Cryopreservation: freezing cold job for parallel robots

Prototype of cascaded flexure hinge. (Photo: Philipp Jahn, match)

match | Extreme temperatures are a problem not only for humans. Even classical robots go on strike when it’s freezing cold. For automated cryopreservation, the institute match is developing a parallel robot with flexure hinges that is able to handle specimens at ultra-cold temperatures below -130°C.

Cryopreservation is the process in which biological material is frozen and stored at temperatures below -130°C. Automating such systems is very challenging, because the use of classical serial handling robots is nearly impossible due to the extreme temperatures. However, parallel robot structures allow the drives to be located outside the cold area, so that just passive components like hinges and arm limbs are exposed to low temperatures.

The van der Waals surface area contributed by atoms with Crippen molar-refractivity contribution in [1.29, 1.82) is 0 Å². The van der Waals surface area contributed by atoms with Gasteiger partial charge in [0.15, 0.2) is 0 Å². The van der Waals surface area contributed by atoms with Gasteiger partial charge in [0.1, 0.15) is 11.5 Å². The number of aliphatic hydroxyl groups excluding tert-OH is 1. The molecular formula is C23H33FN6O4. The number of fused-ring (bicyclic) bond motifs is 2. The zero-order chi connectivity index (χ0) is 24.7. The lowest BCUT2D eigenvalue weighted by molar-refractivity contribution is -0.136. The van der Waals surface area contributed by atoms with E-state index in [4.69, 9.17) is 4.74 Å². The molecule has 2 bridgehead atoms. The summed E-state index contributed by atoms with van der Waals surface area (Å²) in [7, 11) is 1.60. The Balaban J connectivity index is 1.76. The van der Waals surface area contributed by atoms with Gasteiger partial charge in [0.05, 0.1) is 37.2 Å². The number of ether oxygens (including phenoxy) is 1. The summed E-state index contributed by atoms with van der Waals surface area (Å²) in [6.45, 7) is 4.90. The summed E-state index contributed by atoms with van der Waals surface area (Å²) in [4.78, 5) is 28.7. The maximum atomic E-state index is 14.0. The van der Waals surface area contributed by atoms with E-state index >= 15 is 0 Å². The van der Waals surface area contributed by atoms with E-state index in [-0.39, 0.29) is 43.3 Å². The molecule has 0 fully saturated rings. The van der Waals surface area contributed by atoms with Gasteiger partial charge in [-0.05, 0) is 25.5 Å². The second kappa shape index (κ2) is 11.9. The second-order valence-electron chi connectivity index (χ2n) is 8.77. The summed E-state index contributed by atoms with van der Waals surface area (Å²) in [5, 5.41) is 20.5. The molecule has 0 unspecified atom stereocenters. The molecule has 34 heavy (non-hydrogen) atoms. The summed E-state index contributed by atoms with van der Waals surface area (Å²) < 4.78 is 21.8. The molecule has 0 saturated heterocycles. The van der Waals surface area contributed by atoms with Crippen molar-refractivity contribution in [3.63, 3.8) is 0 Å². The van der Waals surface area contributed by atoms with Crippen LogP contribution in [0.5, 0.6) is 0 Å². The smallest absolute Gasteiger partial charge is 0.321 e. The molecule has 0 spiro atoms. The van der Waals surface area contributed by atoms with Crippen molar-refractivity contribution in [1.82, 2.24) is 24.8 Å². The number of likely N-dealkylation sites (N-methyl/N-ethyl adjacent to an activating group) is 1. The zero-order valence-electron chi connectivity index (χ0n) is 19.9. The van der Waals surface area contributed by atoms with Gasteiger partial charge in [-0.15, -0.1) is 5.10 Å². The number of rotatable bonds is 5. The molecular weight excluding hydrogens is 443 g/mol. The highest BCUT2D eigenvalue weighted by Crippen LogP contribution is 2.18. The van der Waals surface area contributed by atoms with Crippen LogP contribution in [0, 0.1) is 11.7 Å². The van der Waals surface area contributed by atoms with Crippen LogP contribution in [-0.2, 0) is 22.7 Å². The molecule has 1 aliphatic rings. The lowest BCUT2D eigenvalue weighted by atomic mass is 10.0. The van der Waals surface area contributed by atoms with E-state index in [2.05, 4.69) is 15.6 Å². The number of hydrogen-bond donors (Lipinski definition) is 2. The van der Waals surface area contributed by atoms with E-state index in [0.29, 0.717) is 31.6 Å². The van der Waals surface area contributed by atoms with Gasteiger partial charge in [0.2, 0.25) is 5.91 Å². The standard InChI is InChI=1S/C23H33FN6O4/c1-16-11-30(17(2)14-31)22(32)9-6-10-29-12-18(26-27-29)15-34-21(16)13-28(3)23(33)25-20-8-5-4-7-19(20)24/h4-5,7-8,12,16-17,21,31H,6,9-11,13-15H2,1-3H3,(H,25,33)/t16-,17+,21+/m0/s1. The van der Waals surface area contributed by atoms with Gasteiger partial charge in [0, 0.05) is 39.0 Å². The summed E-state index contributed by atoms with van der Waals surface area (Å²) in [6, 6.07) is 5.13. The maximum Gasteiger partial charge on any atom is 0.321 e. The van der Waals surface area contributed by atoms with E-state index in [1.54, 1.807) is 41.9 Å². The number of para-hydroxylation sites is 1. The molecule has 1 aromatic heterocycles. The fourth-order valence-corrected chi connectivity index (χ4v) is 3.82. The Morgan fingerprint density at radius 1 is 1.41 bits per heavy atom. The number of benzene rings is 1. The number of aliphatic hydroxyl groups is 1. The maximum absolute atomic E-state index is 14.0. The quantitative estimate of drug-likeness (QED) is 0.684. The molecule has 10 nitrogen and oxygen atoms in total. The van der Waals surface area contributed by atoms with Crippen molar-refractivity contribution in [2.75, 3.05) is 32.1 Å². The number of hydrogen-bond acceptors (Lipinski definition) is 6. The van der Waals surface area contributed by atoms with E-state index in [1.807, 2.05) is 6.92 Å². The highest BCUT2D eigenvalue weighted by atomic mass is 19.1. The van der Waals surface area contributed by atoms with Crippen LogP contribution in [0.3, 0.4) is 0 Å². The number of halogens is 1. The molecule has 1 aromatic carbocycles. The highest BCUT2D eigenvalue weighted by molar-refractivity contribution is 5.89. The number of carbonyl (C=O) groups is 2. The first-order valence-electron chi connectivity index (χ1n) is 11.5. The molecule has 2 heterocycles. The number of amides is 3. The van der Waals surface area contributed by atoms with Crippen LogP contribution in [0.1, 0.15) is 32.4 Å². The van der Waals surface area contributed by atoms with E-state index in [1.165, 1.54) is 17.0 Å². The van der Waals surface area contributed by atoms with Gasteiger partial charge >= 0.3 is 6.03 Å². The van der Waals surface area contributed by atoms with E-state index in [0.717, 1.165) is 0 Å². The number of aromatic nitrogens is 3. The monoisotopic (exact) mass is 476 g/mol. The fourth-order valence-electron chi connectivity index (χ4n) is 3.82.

The Institute of Assembly Technology (match) is conducting research regarding the design of a robot-assisted handling and storage system for ultra-cold working environments. The researchers developed a cascaded flexure hinge (see Figure 1) und investigated by simulations how it performs under cryogenic conditions. To minimise unwanted deformations of the hinge like wings bending open (see Figure 2), the researchers have been testing various geometrical adjustments (see Figure 3).

The conclusion: Parameter optimisation reduces undesirable deformation of the hinge by up to 98% without limiting flexibility and without exceeding the maximum bearable stress in the hinge.

by Philipp Jahn

Image gallery for this article

  • Prototype of cascaded flexure hinge. (Photo: Philipp Jahn, match)
  • Unwanted effect: wings bending open. (Photo: Philipp Jahn, match)
  • Possible geometrical adjustments. (Photo: Philipp Jahn, match)
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